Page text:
4. The generic congressional ballot is split overall (Democrats +1, 44 to 43 percent), and Republicans hold a 16-point advantage among Independents (45 to 29 percent). Independents have propelled recent midterm waves swinging toward Democrats in 2006 (57 to 39 percent) and aligning with Republicans in 2010 (56 to 38 percent). Both parties have locked down their respective base voters with Democrat voters choosing their party's candidate 93 to 3 percent and Republicans doing the same by 89 to 4 percent.
  5. Both congressional Republicans and Democrats are viewed poorly and neither party has a decisive edge in capitalizing on voter disapproval of Congress. A majority of voters disapproves of congressional Republicans (72 to 23 percent) and congressional Democrats (59 to 34 percent). Republicans fare worse overall due to majority disapproval among Republican voters (57 to 36 percent). As noted in the generic ballot, the Republican candidate still garners support from 9 out of 10 of these Republican voters. Independents disapprove of congressional Democrats (76 to 17 percent) more than congressional Republicans (72 to 23 percent).

Campaign Messages

  1. While opposition to Obamacare continues, Republicans should not run just against Obamacare. Voters were asked to pick between two messages (Resurgent Republic wrote the Republican statement, and Democracy Corps wrote the Democratic statement):

    The Republican candidate says: Obamacare is hurting more people than it's helping, and keeping Washington in control of your health care is making the problem worse. Despite the President's promise, millions of people have had their insurance policies cancelled. Millions more are being forced to buy coverage they don't want or need, or can't afford. Obamacare is raising costs, premiums, and the deficit, and cutting funding and benefits for Medicare. It's time to pass health care reform that lowers costs and allows the people—not the federal government or the insurance companies—to control their own health care.

    The Democratic candidate says: the health care law is a start, but it's not perfect. We need to make it work for small businesses and get costs down. Give people more time and let them keep their current insurance if they want. So fix it, but build on the really good changes: this law prevents insurance companies from dropping people or raising rates when they get sick or denying people for preexisting conditions. They can no longer charge women more than men and must cover preventive care like cancer screenings. Repealing it with more political fighting will hurt a lot of people.

    A plurality of voters overall favors the Democratic message by 49 to 44 percent, in large part because of the strength of this message among Democratic voters (80 to 14 percent). Independents, on the other hand, favor the Republican message by 50 to 43 percent with "strong support" favoring the Republican message (42 percent) over the Democratic message (33 percent). Republican voters choose the Republican message by 74 to 20 percent.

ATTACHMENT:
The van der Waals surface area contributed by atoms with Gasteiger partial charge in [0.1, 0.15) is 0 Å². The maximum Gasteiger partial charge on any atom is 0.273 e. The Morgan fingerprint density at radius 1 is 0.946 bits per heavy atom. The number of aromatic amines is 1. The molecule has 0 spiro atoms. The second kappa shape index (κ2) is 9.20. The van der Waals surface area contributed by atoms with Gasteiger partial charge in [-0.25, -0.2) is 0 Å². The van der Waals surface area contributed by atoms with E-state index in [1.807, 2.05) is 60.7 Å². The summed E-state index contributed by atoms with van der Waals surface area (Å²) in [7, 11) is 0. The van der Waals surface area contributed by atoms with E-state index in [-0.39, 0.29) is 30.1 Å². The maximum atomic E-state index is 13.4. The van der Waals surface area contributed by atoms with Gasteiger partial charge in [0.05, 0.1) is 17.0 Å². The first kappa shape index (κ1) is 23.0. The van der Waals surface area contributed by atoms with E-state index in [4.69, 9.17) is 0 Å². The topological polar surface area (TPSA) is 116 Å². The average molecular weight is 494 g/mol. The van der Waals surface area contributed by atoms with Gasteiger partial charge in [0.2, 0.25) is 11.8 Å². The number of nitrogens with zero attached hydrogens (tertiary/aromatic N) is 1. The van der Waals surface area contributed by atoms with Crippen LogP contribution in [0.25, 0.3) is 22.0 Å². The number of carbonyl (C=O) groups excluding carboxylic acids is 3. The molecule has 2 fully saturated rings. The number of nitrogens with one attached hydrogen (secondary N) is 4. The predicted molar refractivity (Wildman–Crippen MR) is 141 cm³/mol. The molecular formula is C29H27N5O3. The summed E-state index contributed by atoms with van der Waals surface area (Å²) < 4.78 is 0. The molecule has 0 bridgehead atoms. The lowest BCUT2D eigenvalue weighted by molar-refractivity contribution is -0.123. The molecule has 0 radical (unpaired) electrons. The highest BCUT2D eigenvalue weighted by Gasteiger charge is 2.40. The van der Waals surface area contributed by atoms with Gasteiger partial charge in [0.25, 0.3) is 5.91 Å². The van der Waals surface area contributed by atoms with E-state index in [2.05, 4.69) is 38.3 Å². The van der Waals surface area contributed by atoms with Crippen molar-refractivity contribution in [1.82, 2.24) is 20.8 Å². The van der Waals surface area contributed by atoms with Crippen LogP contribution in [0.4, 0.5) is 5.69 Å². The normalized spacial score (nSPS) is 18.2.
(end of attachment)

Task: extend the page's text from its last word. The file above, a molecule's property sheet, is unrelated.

While this Democratic message narrows the deficit the left faces among Independents, Democrats are still underwater with Independents on this question. The liberal message should hardly be treated as the political equivalent of a "get out of jail free" card, but Republicans should not dismiss these results as an outlier either. This survey as well as other Resurgent Republic polling leads to several observations about the complex health care debate:

    • Voters want health care reform that works, which is different from voters believing Obamacare is the only way to achieve health care reform.
    • Stating we should "fix Obamacare" is an acknowledgment that the law is broken. Presumably Democratic candidates would be helped if Democrats can "fix" the law in the next seven months. But it is a hollow argument given the fact that neither the Obama Administration nor the Democratic Senate has proposed or passed any legislation to "fix" the law. Delaying and delaying and delaying the implementation of a broken law is not "fixing" it.
    • Saying Obamacare will "get costs down" doesn't mean voters believe that to be the case. Overwhelming majorities of voters believe the law will raise, not lower, their health care costs. Moreover, the widely forecasted premium increases coming in the fall will further undermine support for the law.
    • Running against Obamacare is an effective message. It is even more effective when Republicans can answer the question, "So what's your alternative?" Without an answer to that question, Republicans are vulnerable to the effective Democratic attack that "they just want to put the insurance companies back in charge."
  2. When considering how to grow the economy, Independent voters favor the Republican message by a 22-point margin. Voters were asked to pick between two messages (Resurgent Republic wrote the Republican statement, and Democracy Corps wrote the Democratic statement):